I'm not too impressed with campy either. Wish I'd saved the money and gotten ultegra. Great deals can be had on Ultegra bikes w/aluminum frames. Dont know how much the amount you plan to spend is in US dollars but there are a couple 1100 US dollar ultegra bikes available. Compact is better in my opinion. I think it's likely lighter and stiffer, but the reason I bought one is because the headtube is often longer in relation to the top tube. Better for the short torso person. Steel seems to be more expensive, and from my second-hand experience, it breaks more. The feel is different, but I wouldnt say worse, especially if you plan to go fast.
Hey, break out your old Descente clothing!NatC
Aug 17, 2003 6:58 PM
It's back on the shelves now. Please leave the Oakley Factory Pilots in the closet though.
Factory PilotsKen of Fresno
Aug 17, 2003 8:56 PM
Darn. I was just about to dust mine off. ;)
bad flashback - John Tesh! Aaaaagh!CritLover
Aug 17, 2003 8:54 PM
Oh my God, was that the worst music or what! I'm surprised I still liked cycling after ABC through his music into the Tour coverage. What a nauseating memory!

What's the conversion on 2500 Canadian (sorry, too lazy to convert myself)? Also, what are the big brands that are made Canada?
Canadian Brandstoomanybikes
Aug 18, 2003 5:37 AM
Include the following:
Brodie
Rocky Mountain
Opus
Argon18
Davinci
Marinoni

All of the above make road frames, there are some great custom builders, a number of them tucked away on the Gulf Islands in BC.

If ridden most of the bikes listed above and they are lovely bikes to ride, without exception. Another thing to keep in mind is the Cramerotti line.

Cramerotti is based in Vancouver, he is italian and sources frames out of Italy, with his name on them. He used to build them in Vancouver but the business got to big.

Check out his website at www.cramerotti.com , you can build a bike on-line, check out prices of different groups, etc. If you are in Canada you need to contact them for pricing as he prices his site in US dollars and the conversion rate changes.

I just bought an "old" farame that I fell in love with at the store, steel with chromes forks and chainstays!!
Your pricepoint has GVH bikes written all over it...koala
Aug 18, 2003 1:54 AM
GVHbikes.com. For 2000 US you get a Landshark with Ultegra. He will paint it any color you want and custom is part of the deal.
Endless selection.....DINOSAUR
Aug 18, 2003 7:24 AM
I have two bikes of different material. My "old bike" is a al Klein which has been around the horn. My first mistake was not getting fitted and the Klein turned out to be 2 sizes large for me. I convinced my wife that I needed a new bike as I was having back problems because of poor fit. I racked my brain for about a year deciding and I narrowed it down by (1) Frame material (2) Fit and geometry. (3) Price. (4) Component group and wheel set. (5) Then the little stuff like cassette size, saddle, stem and so on.

I came back to steel (Colnago Master X-Light with Campy Chorus/Record mix). I love the Campy, I have Ultegra on the Klein with about 30,000 miles on it. It's a good group but I prefer the Campy because of the way it functions.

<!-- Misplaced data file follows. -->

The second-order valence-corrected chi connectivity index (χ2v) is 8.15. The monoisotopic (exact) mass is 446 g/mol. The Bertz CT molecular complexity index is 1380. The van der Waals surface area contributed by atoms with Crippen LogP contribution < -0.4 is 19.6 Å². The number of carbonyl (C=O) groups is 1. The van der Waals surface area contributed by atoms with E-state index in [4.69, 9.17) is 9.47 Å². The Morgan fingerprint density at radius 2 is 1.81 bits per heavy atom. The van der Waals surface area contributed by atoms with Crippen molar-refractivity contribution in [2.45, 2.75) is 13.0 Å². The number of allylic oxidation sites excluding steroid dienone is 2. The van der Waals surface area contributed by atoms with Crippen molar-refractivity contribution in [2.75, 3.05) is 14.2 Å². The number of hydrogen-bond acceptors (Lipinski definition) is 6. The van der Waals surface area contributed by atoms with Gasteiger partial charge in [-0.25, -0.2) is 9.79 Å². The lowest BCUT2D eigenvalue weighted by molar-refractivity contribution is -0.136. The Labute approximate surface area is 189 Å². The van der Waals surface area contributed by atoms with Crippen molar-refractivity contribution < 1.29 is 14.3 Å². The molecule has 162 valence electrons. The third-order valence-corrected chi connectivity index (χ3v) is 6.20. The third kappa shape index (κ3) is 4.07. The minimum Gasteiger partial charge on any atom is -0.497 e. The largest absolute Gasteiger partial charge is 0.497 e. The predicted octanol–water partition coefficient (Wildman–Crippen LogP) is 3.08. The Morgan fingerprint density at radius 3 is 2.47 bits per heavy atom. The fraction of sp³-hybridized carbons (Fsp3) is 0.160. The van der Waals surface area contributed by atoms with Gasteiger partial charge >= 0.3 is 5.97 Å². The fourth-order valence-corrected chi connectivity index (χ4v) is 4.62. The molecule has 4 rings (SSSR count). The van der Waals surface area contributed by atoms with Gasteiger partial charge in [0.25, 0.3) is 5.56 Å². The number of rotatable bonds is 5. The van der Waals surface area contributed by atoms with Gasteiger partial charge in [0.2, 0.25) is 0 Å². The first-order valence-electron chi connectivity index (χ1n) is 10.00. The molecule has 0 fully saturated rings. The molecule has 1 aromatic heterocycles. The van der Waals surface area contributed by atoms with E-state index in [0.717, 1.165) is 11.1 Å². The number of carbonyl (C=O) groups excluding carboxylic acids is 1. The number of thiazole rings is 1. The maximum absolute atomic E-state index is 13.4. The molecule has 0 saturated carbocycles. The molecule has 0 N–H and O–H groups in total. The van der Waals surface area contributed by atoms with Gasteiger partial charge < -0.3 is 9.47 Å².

From talking to the guys at my LBS everything now is swaying toward cf. The owner of my LBS is an old dyed in the wool Colnago steel man, but now he is getting into cf.

I don't find al to be too harsh, the Klein rides nice and smooth with the right psi. The main difference is weight and I can feel it when I am accelerating or climbing, but the MXL is very comfortable for long rides and holds the road better on descents.

There is no perfect choice. You will drive yourself crazy deciding. I have no regrets about my Master X-Light, my next ride will probably be a CT1 or a C40 (if the prices get down low enough because of the new C50 coming out next year).

Don't get rid of your old bike, you have a real classic. I had a '89 Geurciotti SLX that I unloaded and I regret it to this day.
Either keep the Concorde, or...MShaw
Aug 18, 2003 9:17 AM
...talk to me! I had an SLX Concorde in the PDM paint way back when and wouldn't mind it back... The one I sold here in San Diego has been beaten to death by the current owner and I don't want that one back!

Best riding bike I ever sold (and am STILL kicking myself for almost 10 years later!) was an SL Tig-ed Battaglin I got from PBS when they were blowing them out. Smoothest ride, great fit, the works.

Mike
Agreetoomanybikes
Aug 18, 2003 9:49 AM
I rode the SLX Concorde way back when, beautiful bike.

Why not hit eBay and do a re-build on the Concorde.

I recently finished a re-build on my 1985 custom build 753, still the nicest bike I've ever ridden.

Heavier than a lot of the bikes being made now, but what a ride!!
Buy local boy! Brodie Rodie if you are scandium inclined,Spunout
Aug 18, 2003 11:18 AM
but do not discount the Cervelo Prodigy. Standard geometry for me, just because at 6 feet you want a top tube in between your knees coming down a mountain pass.

Jet Fuel races the Prodigy with great success, the Soloist is harsher no matter what. Scandium must be approached with caution, I've seen the Rodie at races but cannot comment. Crammerotti should be able to put together a very nice steel bike (EOM 16.5), I've been impressed by every one I've ever seen.